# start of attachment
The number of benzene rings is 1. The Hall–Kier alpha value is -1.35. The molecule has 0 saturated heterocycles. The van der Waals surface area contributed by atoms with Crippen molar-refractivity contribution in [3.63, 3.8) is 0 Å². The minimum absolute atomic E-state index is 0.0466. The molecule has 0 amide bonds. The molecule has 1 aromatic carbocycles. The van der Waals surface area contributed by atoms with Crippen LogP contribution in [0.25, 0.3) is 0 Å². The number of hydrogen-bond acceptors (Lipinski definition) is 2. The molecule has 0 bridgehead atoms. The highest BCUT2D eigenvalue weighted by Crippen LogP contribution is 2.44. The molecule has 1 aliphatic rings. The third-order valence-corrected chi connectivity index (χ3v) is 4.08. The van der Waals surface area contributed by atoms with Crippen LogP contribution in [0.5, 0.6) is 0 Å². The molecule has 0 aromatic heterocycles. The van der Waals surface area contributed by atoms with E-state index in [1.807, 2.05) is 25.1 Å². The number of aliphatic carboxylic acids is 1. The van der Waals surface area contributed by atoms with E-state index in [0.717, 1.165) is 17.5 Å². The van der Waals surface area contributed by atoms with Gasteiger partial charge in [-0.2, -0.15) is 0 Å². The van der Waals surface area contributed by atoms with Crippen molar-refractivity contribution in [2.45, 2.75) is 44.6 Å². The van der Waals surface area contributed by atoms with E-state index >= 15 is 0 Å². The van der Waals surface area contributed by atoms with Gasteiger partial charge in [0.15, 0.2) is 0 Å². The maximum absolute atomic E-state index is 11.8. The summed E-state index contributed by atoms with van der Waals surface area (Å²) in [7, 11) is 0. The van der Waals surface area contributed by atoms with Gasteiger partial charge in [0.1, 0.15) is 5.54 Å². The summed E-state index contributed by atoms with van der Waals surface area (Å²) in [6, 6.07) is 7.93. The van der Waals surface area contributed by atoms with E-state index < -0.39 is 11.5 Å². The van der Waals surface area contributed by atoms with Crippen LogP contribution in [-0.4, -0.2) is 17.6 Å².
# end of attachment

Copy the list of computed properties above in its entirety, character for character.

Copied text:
The number of benzene rings is 1. The Hall–Kier alpha value is -1.35. The molecule has 0 saturated heterocycles. The van der Waals surface area contributed by atoms with Crippen molar-refractivity contribution in [3.63, 3.8) is 0 Å². The minimum absolute atomic E-state index is 0.0466. The molecule has 0 amide bonds. The molecule has 1 aromatic carbocycles. The van der Waals surface area contributed by atoms with Crippen LogP contribution in [0.25, 0.3) is 0 Å². The number of hydrogen-bond acceptors (Lipinski definition) is 2. The molecule has 0 bridgehead atoms. The highest BCUT2D eigenvalue weighted by Crippen LogP contribution is 2.44. The molecule has 1 aliphatic rings. The third-order valence-corrected chi connectivity index (χ3v) is 4.08. The van der Waals surface area contributed by atoms with Crippen LogP contribution in [0.5, 0.6) is 0 Å². The molecule has 0 aromatic heterocycles. The van der Waals surface area contributed by atoms with E-state index in [1.807, 2.05) is 25.1 Å². The number of aliphatic carboxylic acids is 1. The van der Waals surface area contributed by atoms with E-state index in [0.717, 1.165) is 17.5 Å². The van der Waals surface area contributed by atoms with Gasteiger partial charge in [-0.2, -0.15) is 0 Å². The van der Waals surface area contributed by atoms with Crippen molar-refractivity contribution in [2.45, 2.75) is 44.6 Å². The van der Waals surface area contributed by atoms with E-state index >= 15 is 0 Å². The van der Waals surface area contributed by atoms with Gasteiger partial charge in [0.15, 0.2) is 0 Å². The maximum absolute atomic E-state index is 11.8. The summed E-state index contributed by atoms with van der Waals surface area (Å²) in [7, 11) is 0. The van der Waals surface area contributed by atoms with Gasteiger partial charge in [0.1, 0.15) is 5.54 Å². The summed E-state index contributed by atoms with van der Waals surface area (Å²) in [6, 6.07) is 7.93. The van der Waals surface area contributed by atoms with E-state index < -0.39 is 11.5 Å². The van der Waals surface area contributed by atoms with Crippen LogP contribution in [-0.4, -0.2) is 17.6 Å².